Proof That It’s Pre-Code:
- Adultery, all day and all night. And someone even gets forgiven of it. Awww.
You can tell a lot about a reunion based on body language and intonation. “Oh, darling!” means one thing when you run towards someone for an embrace and another thing when you pause and look startled.
That exact scene happens in Transgression, a movie so born from the silent theatrical tradition that Kay Francis says at the start of the film, with a straight face, “I shall miss you so!”
Yeah, it’s another Kay Francis flick (I swear I’m picking these randomly), and one of her earliest roles to boot. That’s matched by the fact that it’s an early talkie, so I hope you like awkward pauses between every line of dialogue.
Quick aside: I really shouldn’t fault this film for its sound design since sound design was about a year old when this film was made, but it’s hard not to notice. Movies like War Nurse and Loose Ankles were both from around the same time, and they both excel as captivating entertainments in spite of their similar technical limitations.
Transgression is about a married couple that is forced to spend a year apart. The husband is headed off to India (“too savage for a woman!”) and sends his doting wife to Paris. Yes. That’s a great idea.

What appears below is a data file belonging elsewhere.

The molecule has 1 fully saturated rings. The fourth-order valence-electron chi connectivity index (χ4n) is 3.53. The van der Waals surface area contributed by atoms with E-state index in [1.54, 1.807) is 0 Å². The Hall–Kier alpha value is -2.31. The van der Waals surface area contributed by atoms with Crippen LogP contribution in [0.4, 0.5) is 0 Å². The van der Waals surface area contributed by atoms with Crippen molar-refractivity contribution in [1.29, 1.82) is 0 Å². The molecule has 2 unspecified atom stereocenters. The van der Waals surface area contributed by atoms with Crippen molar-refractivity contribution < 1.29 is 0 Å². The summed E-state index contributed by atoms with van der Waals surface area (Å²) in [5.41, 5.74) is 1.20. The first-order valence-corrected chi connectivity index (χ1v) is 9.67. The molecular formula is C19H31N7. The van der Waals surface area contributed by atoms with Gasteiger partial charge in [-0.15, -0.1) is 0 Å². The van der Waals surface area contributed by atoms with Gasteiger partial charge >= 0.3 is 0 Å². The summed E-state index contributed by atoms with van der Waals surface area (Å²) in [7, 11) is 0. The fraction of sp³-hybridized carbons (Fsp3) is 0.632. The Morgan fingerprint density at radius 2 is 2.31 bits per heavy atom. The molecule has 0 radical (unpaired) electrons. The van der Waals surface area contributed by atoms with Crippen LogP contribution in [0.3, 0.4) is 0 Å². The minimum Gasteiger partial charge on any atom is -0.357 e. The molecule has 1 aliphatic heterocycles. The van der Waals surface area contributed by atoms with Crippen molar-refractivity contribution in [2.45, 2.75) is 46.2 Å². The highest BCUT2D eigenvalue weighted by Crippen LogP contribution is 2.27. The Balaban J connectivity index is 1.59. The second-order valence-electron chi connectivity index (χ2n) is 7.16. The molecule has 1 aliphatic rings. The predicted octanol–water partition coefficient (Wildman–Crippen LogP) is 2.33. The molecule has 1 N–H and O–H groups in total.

Paris of the late 20’s was no place for a married woman. She soon meets a man who’s more than happy to show her the city’s lights, and they’re trading late nights and illicit glances. Her husband sends notice of his impending return, but she’s lured away to her lover’s Spanish home for one last tryst. Then, without warning, her lover’s former fling’s father, dressed like a bandido, comes in and shoots him dead!
Okay, that was a lot of plot. There’s a bit more about blackmail annnnnnnd that’s it. While I’ve complained about some of the films in this series stuffing in an insane amount of plots in an attempt to possibly meet some quota, this film deeply under-commits.
The moral of the film preaches forgiveness, though, considering Francis’s quick change from one lover to another, it also seems to praise flightiness. It’s a good thing all of the characters are so bland or I might have actually had form of empathy to convince me that either of these morals was worth deriving.
Everything feels rough around the edges in Transgression, and none of it simmers with the needed chemistry. The cad is a cad, the husband is a husband, and Kay Francis is definitely on screen quite a bit. For this agonizingly boring adventure into tedium, that’s about the nicest I can say about it.